32  Vivum ex vivo

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“Vivum ex vivo” – Life comes only [sic] from life. This statement formulated by Louis Pasteur  still complies fully even today with all data obtained experimentally from inanimate, prebiotic nature.  At the time of Darwin, it was still believed that life could develop spontaneously in/through waste or rotting garbage. This development was called “abiogenesis.”  Louis Pasteur  was the first to prove that bacteria cannot originate on its own.

On April 1, 1864, at the Sorbonne in Paris, Louis Pasteur  proved before a large group of scientists that abiogenesis does not function. Pasteur, who rejected Darwin’s theory of the origin of the species concluded that life can only evolve from life. Nevertheless, today many scientists still believe that several billion years ago on the primordial Earth, abiogenesis could possibly have resulted in so-called simple forms of life (1).
It is helpful to remember that even the simplest protozoa are comparable with a personal computer in terms of their complexity.  Hundreds of mechanisms and hundreds of thousands of correct links are required for a cell to live. The failure of even one single mechanism (or its absence in a fully functional form from the beginning) results in the death of the cell or in it not being capable of living from the very beginning.

Nobel Prize winner Francis Crick saw the obvious impossibility of life evolving by chance. As an atheist and evolutionist, however, he did not want to accept a creator as the originator of life and therefore espoused the theory that life on Earth originated from extraterrestrial sources. However, this does not solve the problem; it simply shifts it into space.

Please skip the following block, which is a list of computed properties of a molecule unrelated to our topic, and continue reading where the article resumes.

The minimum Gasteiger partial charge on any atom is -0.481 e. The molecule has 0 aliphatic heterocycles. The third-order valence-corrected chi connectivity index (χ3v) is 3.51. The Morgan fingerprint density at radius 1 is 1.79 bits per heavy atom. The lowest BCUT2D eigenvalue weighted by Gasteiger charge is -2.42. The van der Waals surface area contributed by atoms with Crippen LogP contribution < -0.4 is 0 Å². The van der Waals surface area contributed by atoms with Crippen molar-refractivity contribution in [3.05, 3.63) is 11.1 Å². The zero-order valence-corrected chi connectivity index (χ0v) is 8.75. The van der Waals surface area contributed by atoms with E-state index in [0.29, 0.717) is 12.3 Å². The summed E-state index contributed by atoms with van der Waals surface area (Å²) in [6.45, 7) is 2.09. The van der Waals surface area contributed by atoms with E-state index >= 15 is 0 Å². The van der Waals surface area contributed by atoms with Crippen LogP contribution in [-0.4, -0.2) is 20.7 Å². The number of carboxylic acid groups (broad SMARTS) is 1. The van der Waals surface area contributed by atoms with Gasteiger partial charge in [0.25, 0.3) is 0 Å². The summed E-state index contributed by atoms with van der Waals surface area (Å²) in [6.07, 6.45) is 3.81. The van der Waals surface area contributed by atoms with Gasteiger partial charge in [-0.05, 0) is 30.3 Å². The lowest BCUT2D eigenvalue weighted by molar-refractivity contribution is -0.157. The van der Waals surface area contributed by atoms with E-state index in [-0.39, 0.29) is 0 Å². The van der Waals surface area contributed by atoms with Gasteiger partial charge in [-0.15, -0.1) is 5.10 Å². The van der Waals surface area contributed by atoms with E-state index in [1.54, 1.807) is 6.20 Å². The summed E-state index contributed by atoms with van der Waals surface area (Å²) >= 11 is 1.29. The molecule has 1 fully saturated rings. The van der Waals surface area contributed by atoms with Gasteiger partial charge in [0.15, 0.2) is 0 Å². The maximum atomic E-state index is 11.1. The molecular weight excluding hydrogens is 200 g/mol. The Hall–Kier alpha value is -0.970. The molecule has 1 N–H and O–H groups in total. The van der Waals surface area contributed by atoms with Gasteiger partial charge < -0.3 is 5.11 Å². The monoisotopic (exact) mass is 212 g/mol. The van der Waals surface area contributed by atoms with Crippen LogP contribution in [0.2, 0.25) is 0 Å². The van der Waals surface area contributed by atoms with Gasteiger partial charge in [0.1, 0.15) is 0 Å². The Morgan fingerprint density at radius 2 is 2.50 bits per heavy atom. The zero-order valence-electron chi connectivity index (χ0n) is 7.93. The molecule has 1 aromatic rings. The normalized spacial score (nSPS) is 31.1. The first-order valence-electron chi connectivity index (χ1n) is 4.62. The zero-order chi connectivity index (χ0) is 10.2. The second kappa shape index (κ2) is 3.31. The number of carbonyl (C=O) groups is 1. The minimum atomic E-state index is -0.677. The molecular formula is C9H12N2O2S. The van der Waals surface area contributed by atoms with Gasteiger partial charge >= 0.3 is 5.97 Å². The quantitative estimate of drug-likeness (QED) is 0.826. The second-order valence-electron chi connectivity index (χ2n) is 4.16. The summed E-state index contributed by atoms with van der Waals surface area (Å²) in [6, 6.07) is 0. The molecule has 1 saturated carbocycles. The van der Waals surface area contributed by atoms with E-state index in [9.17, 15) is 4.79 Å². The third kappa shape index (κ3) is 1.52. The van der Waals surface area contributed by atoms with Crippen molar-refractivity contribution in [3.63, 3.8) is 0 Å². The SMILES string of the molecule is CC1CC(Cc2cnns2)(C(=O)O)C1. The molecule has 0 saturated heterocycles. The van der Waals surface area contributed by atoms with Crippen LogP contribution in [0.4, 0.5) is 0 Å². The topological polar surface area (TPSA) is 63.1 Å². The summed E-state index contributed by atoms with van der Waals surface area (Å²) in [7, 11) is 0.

Renowned evolutionist and senior writer of Scientific American John Horgan wrote the following: "If I were a creationist, I would cease attacking the theory of evolution — which is so well supported by the fossil record — and focus instead on the origin of life. This is by far the weakest strut of the chassis of modern biology. The origin of life is a science writer's dream. It abounds with exotic scientists and exotic theories, which are never entirely abandoned or accepted, but merely go in and out of fashion"(2).
At a presentation in CERN near Geneva (17 Nov. 1965) the biochemist Ernest Kahane stated: "It is absurd and absolutely nonsense to believe that a living cell developed all by itself; nevertheless, I do believe it, because I cannot imagine any alternative.”

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(1) Bruno Vollmert, Das Molekül und das Leben, Rowohlt, 1985, Der Urey-Miller-Versuch: Ursuppen, pages 39–45.
(2) John Horgan, The End of Science: Facing the Limits of Knowledge in the Twilight of the Scientific Age, Little, Brown & Co, London, 1997, page 138.

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